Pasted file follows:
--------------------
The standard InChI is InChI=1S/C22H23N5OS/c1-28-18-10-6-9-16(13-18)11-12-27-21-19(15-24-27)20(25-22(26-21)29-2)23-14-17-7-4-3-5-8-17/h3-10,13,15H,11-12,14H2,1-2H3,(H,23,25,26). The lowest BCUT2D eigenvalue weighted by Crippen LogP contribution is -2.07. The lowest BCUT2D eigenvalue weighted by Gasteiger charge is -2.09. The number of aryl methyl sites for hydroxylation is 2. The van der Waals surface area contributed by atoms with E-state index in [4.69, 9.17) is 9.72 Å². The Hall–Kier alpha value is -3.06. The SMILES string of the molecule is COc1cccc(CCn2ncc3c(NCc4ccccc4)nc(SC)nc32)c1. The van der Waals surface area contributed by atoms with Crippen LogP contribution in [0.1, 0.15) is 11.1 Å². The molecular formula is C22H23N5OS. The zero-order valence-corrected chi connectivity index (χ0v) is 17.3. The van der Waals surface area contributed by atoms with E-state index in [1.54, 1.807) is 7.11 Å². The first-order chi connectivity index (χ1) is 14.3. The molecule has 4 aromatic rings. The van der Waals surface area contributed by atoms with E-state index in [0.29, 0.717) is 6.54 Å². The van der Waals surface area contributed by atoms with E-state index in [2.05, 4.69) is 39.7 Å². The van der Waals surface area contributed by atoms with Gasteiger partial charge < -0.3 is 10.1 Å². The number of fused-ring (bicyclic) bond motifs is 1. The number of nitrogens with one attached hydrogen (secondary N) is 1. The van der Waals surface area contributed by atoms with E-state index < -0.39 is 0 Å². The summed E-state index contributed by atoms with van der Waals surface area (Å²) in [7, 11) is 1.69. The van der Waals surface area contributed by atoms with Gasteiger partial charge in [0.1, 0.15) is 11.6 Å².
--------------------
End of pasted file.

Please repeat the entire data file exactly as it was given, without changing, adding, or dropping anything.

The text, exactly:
The standard InChI is InChI=1S/C22H23N5OS/c1-28-18-10-6-9-16(13-18)11-12-27-21-19(15-24-27)20(25-22(26-21)29-2)23-14-17-7-4-3-5-8-17/h3-10,13,15H,11-12,14H2,1-2H3,(H,23,25,26). The lowest BCUT2D eigenvalue weighted by Crippen LogP contribution is -2.07. The lowest BCUT2D eigenvalue weighted by Gasteiger charge is -2.09. The number of aryl methyl sites for hydroxylation is 2. The van der Waals surface area contributed by atoms with E-state index in [4.69, 9.17) is 9.72 Å². The Hall–Kier alpha value is -3.06. The SMILES string of the molecule is COc1cccc(CCn2ncc3c(NCc4ccccc4)nc(SC)nc32)c1. The van der Waals surface area contributed by atoms with Crippen LogP contribution in [0.1, 0.15) is 11.1 Å². The molecular formula is C22H23N5OS. The zero-order valence-corrected chi connectivity index (χ0v) is 17.3. The van der Waals surface area contributed by atoms with E-state index in [1.54, 1.807) is 7.11 Å². The first-order chi connectivity index (χ1) is 14.3. The molecule has 4 aromatic rings. The van der Waals surface area contributed by atoms with E-state index in [0.29, 0.717) is 6.54 Å². The van der Waals surface area contributed by atoms with E-state index in [2.05, 4.69) is 39.7 Å². The van der Waals surface area contributed by atoms with Gasteiger partial charge < -0.3 is 10.1 Å². The number of fused-ring (bicyclic) bond motifs is 1. The number of nitrogens with one attached hydrogen (secondary N) is 1. The van der Waals surface area contributed by atoms with E-state index < -0.39 is 0 Å². The summed E-state index contributed by atoms with van der Waals surface area (Å²) in [7, 11) is 1.69. The van der Waals surface area contributed by atoms with Gasteiger partial charge in [0.1, 0.15) is 11.6 Å².